WOLCOTT, Colorado - Wolcott has survived wars, depressions and abandonment. A plan to build a town there was unveiled in 2006 and has survived the market collapse. Now, the market is ready for Wolcott, and Wolcott is almost ready for the market, said developer Rick Hermes.
The plan goes back to the county commissioners for the final round of approvals this spring. Hermes and Community Concepts Colorado hope to start turning dirt this summer.
"It's a tribute to our investors," Hermes said. "They understood the unique location from the very beginning and they've been patient."
Hermes and his group have several approvals already, including a 4-3 vote from the Eagle County Planning Commission to recommend that the county commissioners give it one final green light.
"The response has been overwhelming. The market is shifting quickly," Hermes said.
Eagle County's population was to 51,854 in 2010, and the U.S. Census indicates our numbers are not shrinking. The county's population was 7,498 in 1970.
Eagle County's population grew at 2.7 percent per year between 2000 and 2010, and even with the downturn the Colorado State Demographer projects the population to reach 64,070 in 2015 and 72,227 in 2020.
The appetite for consumption that drove the housing bubble is over, says the marketing research firm of Brooke Warrick and Peter Yesawich, in a presentation to Urban Land Institute. They say Baby Boomers have eased away their pre-recession tendency toward consumerism, and now want to focus on personal relationships and community.
"With the Baby Boomer generation reaching their 50's, the demand that has fed our industry for the past few decades may be on the move," Warrick and Yesawich said.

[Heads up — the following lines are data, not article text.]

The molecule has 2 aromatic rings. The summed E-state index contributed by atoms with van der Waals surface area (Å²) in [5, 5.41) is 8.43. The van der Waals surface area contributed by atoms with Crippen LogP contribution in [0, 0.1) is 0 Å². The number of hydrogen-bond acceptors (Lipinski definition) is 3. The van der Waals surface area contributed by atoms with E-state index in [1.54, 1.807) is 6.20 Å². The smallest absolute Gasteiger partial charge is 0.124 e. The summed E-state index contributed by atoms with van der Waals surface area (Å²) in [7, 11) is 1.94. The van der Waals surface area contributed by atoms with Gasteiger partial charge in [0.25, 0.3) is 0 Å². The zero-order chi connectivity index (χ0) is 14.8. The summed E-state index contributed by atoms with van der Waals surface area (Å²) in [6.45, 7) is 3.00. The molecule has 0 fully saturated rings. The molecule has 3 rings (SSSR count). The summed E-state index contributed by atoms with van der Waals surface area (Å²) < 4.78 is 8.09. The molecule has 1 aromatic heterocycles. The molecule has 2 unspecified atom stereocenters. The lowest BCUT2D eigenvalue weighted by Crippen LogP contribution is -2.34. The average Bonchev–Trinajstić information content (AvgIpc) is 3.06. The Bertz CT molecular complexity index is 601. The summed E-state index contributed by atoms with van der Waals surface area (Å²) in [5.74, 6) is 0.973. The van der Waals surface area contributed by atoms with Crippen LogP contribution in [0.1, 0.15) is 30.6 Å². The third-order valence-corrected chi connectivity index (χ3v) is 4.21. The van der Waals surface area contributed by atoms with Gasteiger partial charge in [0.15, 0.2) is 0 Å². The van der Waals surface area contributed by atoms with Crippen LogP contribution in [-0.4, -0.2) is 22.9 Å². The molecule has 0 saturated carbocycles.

Baby Boomers are working later into their lives and that shift could mean that with the right project in the right place, the second home window for Boomers could extend into the later years of this decade, they said.
And that's where Wolcott lives, Hermes said.
"There is no other world-class, four-season resort offering located less than two hours from a major urban center in the United States. There is only one Vail Valley," Hermes said.
Wolcott will create 1,600 jobs to build and staff the planned community. More than 800 of those jobs would remain after construction is finished, Hermes said.
"We're local and we want to keep it that way. We've been talking to local builders and brokers. We need to make them part of the product," Hermes said. "The best we can do is create jobs to help the market."
The project parallels Eagle County's Wolcott area master plan. It will start by realigning U.S. Highway 6, moving it away from the Eagle River and closer to Interstate 70.
That keeps the highway from splitting the community like it does in other communities. That makes Wolcott a pedestrian community, Hermes said.
The "Old Town Promenade" is the community's core and will be bordered by both retail storefronts and residential brownstones, creating a pedestrian-friendly western town.
There's a barn/community center, and pedestrian paths run throughout.
The focal point is the Eagle River, and a mile-and-a-half of limited public access.
Most of the homes will be moderately priced and come in around 2,000 square feet. When it's completed, Wolcott would be home to around 2,000 people.
If completed as planned, this would be the second time Wolcott has been a local community center.
The town was once a thriving railhead community of 1,500 people called Russell, after one of the early settlers. Ranchers and farmers from the Eagle River and Colorado River valleys brought products to the railhead to ship to the Front Range. It was also the major intersection of two major highways, U.S. Highway 6 and Highway 131.
Russell fizzled after the Moffat Tunnel was completed in 1928, and rail traffic was rerouted around Wolcott.
The Jouflas family acquired the ranch in 1924, and has owned it ever since. At one time, the Jouflas family ran one of the four largest sheep operations in country.
Staff Writer Randy Wyrick can be reached at 970-748-2935 or email@example.com.